If you're highly automated and use effective sales force software, it'll be a snap. If you're not effectively automated, it'll be much more difficult. For example, one of my clients wanted his sales force to call on new prospects. His business was growing, and his salespeople were happy. But he was sure that there was additional market share to be had in accounts that were not being cultivated. He felt his straight commissioned salespeople were content to call on their friends, and weren't doing the harder work of calling on new prospects. He wasn't automated, and didn't believe his veteran sales force would accurately and thoroughly complete weekly call reports.

His sales cycle (capital equipment) was long, and he didn't want to wait until he saw actual sales numbers. Those sales could occur 12 to 18 months after the first sales call. He determined to measure his sales forces' activity, (calling on new prospects) not the results (sales to new prospects).

We struggled with a way to easily, fairly and accurately measure the activity of calling on new prospects. As we discussed the possibilities, we realized that every customer's name was on the database. We also noted that every quote was produced by a sales assistant in the office, who typed each quote individually for all the salespeople.

Bingo! Suppose we had the sales assistant keep track of quotes made to companies not on the database?

We couldn't measure sales calls made to prospects, but we could measure the next best thing -- quotes made to new prospects. The system would be easy, accurate, and fair.

Having decided that, it was an easy step to give each salesperson a quarterly expectation for the number of "quotes made to new prospects." Our strategic initiative, "Gain market share," turned into a measurable expectation for each salesperson, "Generate X quotes per month to prospects not on the database."

Let's review: Step one, develop a strategic plan. Step two, create a set of the 3 - 10 most important sales behaviors. Step three, fine tune them until they are easily, fairly and accurately measurable.

Here's step four: Measure and reward the behavior you want. That can mean anything from publishing and posting those numbers every month, to revising your compensation formula, to making their pay dependent on performance of those activities. For example, you could measure the performance of the entire sales force each month, and post it conspicuously for everyone to see. In my business, we measure five sales activities, combine the individual numbers, and post the composites for everyone to see. We post monthly totals, year to date, this year's goals, and last year's monthly totals, year to date, this year's goals, and last year's numbers.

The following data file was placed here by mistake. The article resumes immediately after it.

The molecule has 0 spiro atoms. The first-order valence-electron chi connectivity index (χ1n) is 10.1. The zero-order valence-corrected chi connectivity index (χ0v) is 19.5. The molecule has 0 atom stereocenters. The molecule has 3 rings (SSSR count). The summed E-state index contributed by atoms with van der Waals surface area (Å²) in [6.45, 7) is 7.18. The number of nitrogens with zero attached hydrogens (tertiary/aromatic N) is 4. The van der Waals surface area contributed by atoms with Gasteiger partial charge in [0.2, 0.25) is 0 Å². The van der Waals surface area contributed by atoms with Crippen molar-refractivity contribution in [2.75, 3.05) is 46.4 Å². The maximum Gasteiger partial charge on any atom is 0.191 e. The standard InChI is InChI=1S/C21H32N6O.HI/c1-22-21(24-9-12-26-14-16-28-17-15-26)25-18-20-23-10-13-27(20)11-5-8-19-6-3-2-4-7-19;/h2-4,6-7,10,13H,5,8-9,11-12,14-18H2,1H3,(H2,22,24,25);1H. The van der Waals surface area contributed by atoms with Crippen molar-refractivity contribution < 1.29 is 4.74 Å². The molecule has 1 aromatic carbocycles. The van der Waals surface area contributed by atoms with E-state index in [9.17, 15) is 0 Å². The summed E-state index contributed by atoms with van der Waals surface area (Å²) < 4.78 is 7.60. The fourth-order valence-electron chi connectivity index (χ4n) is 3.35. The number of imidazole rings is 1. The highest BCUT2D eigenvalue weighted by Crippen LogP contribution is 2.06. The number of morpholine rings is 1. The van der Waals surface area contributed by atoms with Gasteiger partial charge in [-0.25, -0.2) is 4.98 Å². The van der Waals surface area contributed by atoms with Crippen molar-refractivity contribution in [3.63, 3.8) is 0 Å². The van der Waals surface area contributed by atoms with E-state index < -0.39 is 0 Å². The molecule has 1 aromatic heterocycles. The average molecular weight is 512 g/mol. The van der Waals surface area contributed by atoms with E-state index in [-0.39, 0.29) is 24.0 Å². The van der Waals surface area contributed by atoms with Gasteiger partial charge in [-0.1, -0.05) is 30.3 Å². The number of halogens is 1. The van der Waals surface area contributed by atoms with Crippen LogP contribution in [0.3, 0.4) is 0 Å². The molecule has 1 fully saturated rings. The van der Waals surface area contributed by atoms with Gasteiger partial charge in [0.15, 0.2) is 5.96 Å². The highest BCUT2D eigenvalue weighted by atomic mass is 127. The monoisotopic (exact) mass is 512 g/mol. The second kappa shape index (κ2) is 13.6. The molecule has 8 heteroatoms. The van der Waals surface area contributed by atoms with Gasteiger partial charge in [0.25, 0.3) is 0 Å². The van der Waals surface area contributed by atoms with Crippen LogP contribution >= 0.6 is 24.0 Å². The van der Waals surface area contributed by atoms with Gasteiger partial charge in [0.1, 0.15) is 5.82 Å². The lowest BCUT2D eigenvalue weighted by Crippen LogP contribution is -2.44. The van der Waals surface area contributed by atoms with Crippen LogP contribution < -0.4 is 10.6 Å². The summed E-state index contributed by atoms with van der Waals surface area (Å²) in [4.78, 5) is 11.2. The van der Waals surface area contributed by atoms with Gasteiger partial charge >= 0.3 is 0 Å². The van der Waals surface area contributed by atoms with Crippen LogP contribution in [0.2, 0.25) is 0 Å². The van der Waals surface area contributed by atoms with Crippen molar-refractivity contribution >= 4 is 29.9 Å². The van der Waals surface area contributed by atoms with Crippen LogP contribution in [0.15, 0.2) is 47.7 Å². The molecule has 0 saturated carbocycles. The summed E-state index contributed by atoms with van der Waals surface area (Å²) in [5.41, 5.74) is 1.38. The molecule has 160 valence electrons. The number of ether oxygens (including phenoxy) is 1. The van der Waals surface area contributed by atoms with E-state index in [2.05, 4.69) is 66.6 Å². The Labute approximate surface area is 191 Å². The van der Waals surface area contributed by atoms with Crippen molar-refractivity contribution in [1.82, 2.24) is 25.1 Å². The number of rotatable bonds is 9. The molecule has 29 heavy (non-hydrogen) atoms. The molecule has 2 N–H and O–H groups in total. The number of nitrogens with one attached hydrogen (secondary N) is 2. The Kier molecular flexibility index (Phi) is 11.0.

As an alternative, you may measure and post each salesperson's performance individually. You can report each salesperson's performance to him/her alone, and talk about it in monthly conferences.

Another technique is to make those numbers a topic for discussion at monthly sales meetings.

But if you really want to add some power, refine your sales compensation plan to make each person's pay dependent on performance on those numbers. This is not an article on sales force compensation. That's an entire series of articles on its own. (Call or fax me a request and I'll send you several of my articles on sales force compensation). However, it's been my observation that most sales compensation plans do not reward the behavior that they say they want. The company's executives say they want salespeople to do one thing, but their compensation plan rewards them for doing something else.

For example, you may be paying your salespeople straight commission based on gross profits. Yet, you may be expecting them to open new accounts, promote certain product lines, or emphasize certain accounts. When you pay them purely by commission, you reward them for the easiest, richest sales. So, your compensation plan says one thing, while you say something else. No wonder it's frustrating.

To encourage your sales people to do what "you want'em to," line your sales compensation plan up directly with your strategic plan. Directly reward those three to ten behaviors that you developed earlier. Consider a performance-based plan that pays them for implementing the company's strategies.

Finally, step five is the single most powerful way to manage your people once you've done all this homework. Hold "accountability-holding, goal-setting, strategy-developing, resource-identifying" quarterly or monthly conferences with each of your salespeople.

At these tune-up conferences do these things, in this sequence:

  • Hold them accountable for doing what they said they were going to do. Simply ask, "Did you do what you said you were going to do?" "Why or Why not?" "What did you learn?" "What are you going to do differently next time?"
  • Help them set goals. Ask, "In light of the compensation plan, the company's expectations, and your situation, what will you be trying to accomplish in the next quarter (month)?"
  • Help them create a strategy. Ask, "How are you going to do that?" Make them answer in detail and have them commit that answer to writing.
  • Finally, ask "How can I help?" and "What do you need to help you do it?
Dave Kahle has trained tens of thousands of B2B salespeople, sales managers and business owners to be more effective in the 21st Century economy. He's authored nine books, and presented in 47 states and seven countries. To access Dave's training, insights and tools online, visit The Sales Resource Center. Visit to check out a seminar near you.